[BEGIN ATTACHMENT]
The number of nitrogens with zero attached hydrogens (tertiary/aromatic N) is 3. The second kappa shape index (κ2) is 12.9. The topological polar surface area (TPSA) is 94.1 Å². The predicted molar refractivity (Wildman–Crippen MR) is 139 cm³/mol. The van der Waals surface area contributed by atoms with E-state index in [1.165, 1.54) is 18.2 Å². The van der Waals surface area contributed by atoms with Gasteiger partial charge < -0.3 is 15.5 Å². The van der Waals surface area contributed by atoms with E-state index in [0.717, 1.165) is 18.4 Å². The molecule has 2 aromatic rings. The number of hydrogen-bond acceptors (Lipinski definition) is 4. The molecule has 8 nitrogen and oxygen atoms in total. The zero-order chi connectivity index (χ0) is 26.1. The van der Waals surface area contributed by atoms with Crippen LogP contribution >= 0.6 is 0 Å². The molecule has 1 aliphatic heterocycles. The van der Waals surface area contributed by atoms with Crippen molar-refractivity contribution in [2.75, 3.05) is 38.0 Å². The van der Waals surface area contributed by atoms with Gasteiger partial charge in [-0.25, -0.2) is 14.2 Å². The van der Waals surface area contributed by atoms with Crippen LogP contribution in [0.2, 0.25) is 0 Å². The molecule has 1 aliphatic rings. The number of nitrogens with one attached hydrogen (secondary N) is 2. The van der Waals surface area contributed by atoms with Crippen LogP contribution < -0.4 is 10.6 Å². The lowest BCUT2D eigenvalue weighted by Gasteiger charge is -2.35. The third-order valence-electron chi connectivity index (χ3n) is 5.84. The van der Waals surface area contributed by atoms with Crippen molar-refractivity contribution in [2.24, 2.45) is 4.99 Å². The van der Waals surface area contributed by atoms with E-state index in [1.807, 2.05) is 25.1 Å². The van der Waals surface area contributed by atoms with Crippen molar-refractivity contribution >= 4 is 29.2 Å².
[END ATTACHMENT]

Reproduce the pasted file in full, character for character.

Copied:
The number of nitrogens with zero attached hydrogens (tertiary/aromatic N) is 3. The second kappa shape index (κ2) is 12.9. The topological polar surface area (TPSA) is 94.1 Å². The predicted molar refractivity (Wildman–Crippen MR) is 139 cm³/mol. The van der Waals surface area contributed by atoms with E-state index in [1.165, 1.54) is 18.2 Å². The van der Waals surface area contributed by atoms with Gasteiger partial charge < -0.3 is 15.5 Å². The van der Waals surface area contributed by atoms with E-state index in [0.717, 1.165) is 18.4 Å². The molecule has 2 aromatic rings. The number of hydrogen-bond acceptors (Lipinski definition) is 4. The molecule has 8 nitrogen and oxygen atoms in total. The zero-order chi connectivity index (χ0) is 26.1. The van der Waals surface area contributed by atoms with Crippen LogP contribution >= 0.6 is 0 Å². The molecule has 1 aliphatic heterocycles. The van der Waals surface area contributed by atoms with Crippen molar-refractivity contribution in [2.75, 3.05) is 38.0 Å². The van der Waals surface area contributed by atoms with Gasteiger partial charge in [-0.25, -0.2) is 14.2 Å². The van der Waals surface area contributed by atoms with Crippen LogP contribution in [0.2, 0.25) is 0 Å². The molecule has 1 aliphatic rings. The number of nitrogens with one attached hydrogen (secondary N) is 2. The van der Waals surface area contributed by atoms with Crippen LogP contribution < -0.4 is 10.6 Å². The lowest BCUT2D eigenvalue weighted by Gasteiger charge is -2.35. The third-order valence-electron chi connectivity index (χ3n) is 5.84. The van der Waals surface area contributed by atoms with Crippen molar-refractivity contribution in [2.24, 2.45) is 4.99 Å². The van der Waals surface area contributed by atoms with E-state index in [1.807, 2.05) is 25.1 Å². The van der Waals surface area contributed by atoms with Crippen molar-refractivity contribution >= 4 is 29.2 Å².